A council struggling to stave off a coronavirus local lockdown has got so fed up with perceived failures with the government’s contact tracing system that it is setting up its own version.
Sandwell’s director of public health, Lisa McNally, told Sky News that dozens of staff had been seconded to the new team to battle COVID-19 outbreaks in the area.
Sandwell, in the West Midlands, currently has the seventh highest case rate in England – 54.1 per 100,000 people – having seen a sharp jump of 332% in the 14 days up to 26 July.
“I wouldn’t quite go as far as to say we’ve given up on Test and Trace, but we’re not happy with just allowing them to do their job anymore,” Ms McNally said.
“I just don’t see the urgency to fix this; I really don’t see them running around in a panic.”
The council has instead decided to set up its own system to deliver “a lite version of contact tracing” to plug the gaps of people with the virus not being reached.
Language has been a particular barrier amid a struggle to provide staff with translation services to help them communicate with people who don’t speak English.
“As soon as the new case comes in now we’re not waiting for Test and Trace to fail to reach them, we’re phoning them the same day,” Ms McNally said.
“We will have a language speaker available for them, immediately – if we find out they only speak Punjabi, Urdu, Arabic etc – so we can first of all give the important messages that they need to know.
“We can also do a lite version of contact tracing, in that we can ask them if they’ve been to any social events, to prayers on a Friday, to Gurdwara.
“And if, of course, they have been within a 48-hour period before they tested positive or have symptoms, we will then alert that setting to say you’ve had a confirmed case in your setting and here’s the action you need to take.
“So we’re immediately filling that gap in ourselves.”
Ms McNally claimed the government’s system is only reaching 60% of cases, meaning four in 10 are going untraced.
She added that some of the information provided by the government’s tracing system is “meaningless” – for example that a person’s occupation is not listed 80% of the time, or if it is, it can be as broad as “citizen”.
“If we had been getting workplaces exactly three weeks ago, we would probably now not have 79 cases and growing around this area linked to this factory,” she said.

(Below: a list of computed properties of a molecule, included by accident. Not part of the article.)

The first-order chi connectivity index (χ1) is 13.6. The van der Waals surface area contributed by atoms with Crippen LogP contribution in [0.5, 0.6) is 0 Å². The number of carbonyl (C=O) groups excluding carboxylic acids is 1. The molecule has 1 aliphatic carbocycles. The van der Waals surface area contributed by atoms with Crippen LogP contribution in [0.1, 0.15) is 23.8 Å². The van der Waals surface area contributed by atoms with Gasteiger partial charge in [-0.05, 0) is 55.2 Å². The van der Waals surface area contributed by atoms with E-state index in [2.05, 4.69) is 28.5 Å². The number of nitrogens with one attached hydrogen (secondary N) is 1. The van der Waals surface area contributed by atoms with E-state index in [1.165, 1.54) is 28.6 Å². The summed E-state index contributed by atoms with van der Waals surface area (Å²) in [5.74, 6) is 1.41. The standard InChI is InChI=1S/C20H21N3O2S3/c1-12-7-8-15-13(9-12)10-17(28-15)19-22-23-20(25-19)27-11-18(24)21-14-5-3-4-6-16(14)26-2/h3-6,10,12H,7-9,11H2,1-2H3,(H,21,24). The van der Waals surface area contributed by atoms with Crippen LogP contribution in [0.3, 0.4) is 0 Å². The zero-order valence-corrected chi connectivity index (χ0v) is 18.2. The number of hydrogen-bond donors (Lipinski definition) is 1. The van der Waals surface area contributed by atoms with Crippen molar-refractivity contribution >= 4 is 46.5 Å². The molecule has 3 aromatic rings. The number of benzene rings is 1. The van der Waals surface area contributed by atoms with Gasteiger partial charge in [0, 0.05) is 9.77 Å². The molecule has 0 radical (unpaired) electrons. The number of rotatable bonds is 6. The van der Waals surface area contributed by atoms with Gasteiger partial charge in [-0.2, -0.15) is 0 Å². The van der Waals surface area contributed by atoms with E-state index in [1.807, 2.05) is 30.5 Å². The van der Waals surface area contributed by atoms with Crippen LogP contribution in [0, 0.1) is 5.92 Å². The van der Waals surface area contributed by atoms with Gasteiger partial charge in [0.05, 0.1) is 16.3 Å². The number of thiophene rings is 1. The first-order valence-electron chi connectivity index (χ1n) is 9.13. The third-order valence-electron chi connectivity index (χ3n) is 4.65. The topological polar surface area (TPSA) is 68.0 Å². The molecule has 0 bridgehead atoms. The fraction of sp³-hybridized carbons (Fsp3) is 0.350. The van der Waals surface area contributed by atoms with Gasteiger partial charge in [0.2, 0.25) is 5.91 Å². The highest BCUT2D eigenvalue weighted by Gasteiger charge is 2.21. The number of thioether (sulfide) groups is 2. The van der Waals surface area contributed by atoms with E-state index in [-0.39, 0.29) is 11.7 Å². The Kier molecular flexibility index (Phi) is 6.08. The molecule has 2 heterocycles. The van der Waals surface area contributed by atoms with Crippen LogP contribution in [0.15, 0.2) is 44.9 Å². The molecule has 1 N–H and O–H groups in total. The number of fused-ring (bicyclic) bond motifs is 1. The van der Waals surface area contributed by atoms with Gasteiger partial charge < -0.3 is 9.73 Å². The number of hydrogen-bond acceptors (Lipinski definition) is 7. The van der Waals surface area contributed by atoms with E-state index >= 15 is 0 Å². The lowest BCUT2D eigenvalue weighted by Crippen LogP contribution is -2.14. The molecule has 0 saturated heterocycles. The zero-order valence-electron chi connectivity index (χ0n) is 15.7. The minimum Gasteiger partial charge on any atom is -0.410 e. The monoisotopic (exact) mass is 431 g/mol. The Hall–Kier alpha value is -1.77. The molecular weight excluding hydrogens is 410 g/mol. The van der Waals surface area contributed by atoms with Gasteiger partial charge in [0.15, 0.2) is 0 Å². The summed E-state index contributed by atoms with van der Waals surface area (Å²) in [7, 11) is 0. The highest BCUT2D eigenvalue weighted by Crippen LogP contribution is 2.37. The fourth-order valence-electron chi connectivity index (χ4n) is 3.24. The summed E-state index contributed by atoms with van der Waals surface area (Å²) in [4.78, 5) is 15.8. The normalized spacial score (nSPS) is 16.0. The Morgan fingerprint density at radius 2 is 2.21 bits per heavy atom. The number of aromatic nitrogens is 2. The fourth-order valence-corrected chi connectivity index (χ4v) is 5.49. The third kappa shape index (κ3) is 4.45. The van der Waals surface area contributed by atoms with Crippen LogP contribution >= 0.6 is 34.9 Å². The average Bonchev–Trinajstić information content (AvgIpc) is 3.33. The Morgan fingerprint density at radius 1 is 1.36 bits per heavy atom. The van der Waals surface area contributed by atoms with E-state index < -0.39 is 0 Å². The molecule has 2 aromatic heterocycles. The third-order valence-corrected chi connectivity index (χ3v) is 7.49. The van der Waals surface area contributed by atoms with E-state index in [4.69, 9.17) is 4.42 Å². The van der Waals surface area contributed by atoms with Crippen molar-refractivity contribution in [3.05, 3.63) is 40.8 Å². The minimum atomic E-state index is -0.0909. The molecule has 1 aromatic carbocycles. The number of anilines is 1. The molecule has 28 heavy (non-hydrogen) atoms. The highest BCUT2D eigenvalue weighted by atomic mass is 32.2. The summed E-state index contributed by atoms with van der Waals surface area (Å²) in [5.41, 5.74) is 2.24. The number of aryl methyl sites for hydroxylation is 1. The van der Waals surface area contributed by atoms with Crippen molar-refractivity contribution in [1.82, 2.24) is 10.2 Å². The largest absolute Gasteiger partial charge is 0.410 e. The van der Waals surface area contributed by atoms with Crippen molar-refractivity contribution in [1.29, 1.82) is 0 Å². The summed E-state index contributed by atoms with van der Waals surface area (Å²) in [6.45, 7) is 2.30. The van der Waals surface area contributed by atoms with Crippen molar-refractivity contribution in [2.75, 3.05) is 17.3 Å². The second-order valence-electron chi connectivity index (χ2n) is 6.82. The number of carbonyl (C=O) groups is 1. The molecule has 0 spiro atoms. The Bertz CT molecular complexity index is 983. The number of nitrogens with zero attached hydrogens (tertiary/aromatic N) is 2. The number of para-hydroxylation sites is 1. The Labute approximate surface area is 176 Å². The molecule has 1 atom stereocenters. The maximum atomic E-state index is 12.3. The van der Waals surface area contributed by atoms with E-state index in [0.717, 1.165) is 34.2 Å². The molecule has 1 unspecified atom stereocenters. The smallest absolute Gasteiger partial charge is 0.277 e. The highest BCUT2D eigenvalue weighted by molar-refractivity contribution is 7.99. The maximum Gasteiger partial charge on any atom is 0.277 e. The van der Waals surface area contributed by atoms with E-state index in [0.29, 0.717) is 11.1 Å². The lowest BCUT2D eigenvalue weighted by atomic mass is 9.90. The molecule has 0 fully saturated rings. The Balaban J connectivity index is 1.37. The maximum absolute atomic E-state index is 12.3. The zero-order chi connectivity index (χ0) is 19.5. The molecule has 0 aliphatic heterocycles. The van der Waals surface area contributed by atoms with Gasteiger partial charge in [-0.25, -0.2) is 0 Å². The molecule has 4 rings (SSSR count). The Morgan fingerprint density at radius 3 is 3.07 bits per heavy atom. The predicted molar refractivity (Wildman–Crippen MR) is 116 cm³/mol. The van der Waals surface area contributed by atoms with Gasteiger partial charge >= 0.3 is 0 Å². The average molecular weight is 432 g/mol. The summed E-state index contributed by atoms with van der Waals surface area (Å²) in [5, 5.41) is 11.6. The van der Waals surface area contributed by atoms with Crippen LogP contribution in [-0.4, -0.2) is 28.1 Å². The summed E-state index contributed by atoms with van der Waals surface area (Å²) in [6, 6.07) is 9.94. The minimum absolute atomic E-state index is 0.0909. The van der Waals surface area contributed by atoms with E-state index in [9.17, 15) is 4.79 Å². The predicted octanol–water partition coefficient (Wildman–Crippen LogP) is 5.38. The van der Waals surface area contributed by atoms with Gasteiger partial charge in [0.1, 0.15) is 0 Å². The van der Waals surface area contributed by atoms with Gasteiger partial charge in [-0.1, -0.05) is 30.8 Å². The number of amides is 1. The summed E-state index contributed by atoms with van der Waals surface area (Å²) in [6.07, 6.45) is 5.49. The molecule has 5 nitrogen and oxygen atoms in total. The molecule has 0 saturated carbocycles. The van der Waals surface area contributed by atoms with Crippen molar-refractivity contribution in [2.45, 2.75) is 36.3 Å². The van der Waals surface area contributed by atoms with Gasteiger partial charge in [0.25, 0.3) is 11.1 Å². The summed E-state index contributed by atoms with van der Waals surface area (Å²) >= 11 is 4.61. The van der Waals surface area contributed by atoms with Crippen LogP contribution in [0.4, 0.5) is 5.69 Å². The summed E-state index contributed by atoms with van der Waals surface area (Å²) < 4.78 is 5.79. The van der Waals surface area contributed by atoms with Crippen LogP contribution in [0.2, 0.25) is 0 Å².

“It even caused a bit of an outbreak at a farm in Worcestershire, because two of the household contacts of the factory workers got on a little minibus, taking workers to a farm in Worcestershire to pick vegetables.
“We’re at the point where we’re missing really important information, we’re still not having enough people contacted by Test and Trace.
“So we’re having to deploy resources that we don’t really have out of other services to try and do it ourselves. And essentially, the taxpayer’s paying twice for this.”
She said she had been “shouting about this now for several weeks” but questioned: “It’s almost like if they decide to accept help is that an admission of failure? I don’t know.
“They seriously need to engage with real life public health experience.”
Labour MP John Spellar, whose Warley constituency contains southern parts of Sandwell, told Sky News he “thoroughly welcomed” the new tracing system being set up.
“The council have been responding rapidly to incidents but I understand their exasperation with the central bodies, both in terms of speed of response and lack of communication.”
The Local Government Association, which represents councils, said local public health teams “need to be able to use their unique expertise, including speaking other languages, and understanding of their communities to try to reach those who cannot be contacted by the Test and Trace system”.
A Department of Health and Social Care spokesperson said: “In just seven weeks NHS test and trace has tested over 2.3 million people for coronavirus, identified nearly 39,000 with the virus and reached almost 200,000 of their close contacts, advising them to isolate to help us control the spread of the virus and save lives.
“High quality data is critical to tackle local outbreaks and we’ve been sharing detailed data every day with local authorities to help them take appropriate action where necessary.”
Public Health England and the three other MPs whose constituencies take in parts of Sandwell have all been contacted for comment but none was received at the time of publication.
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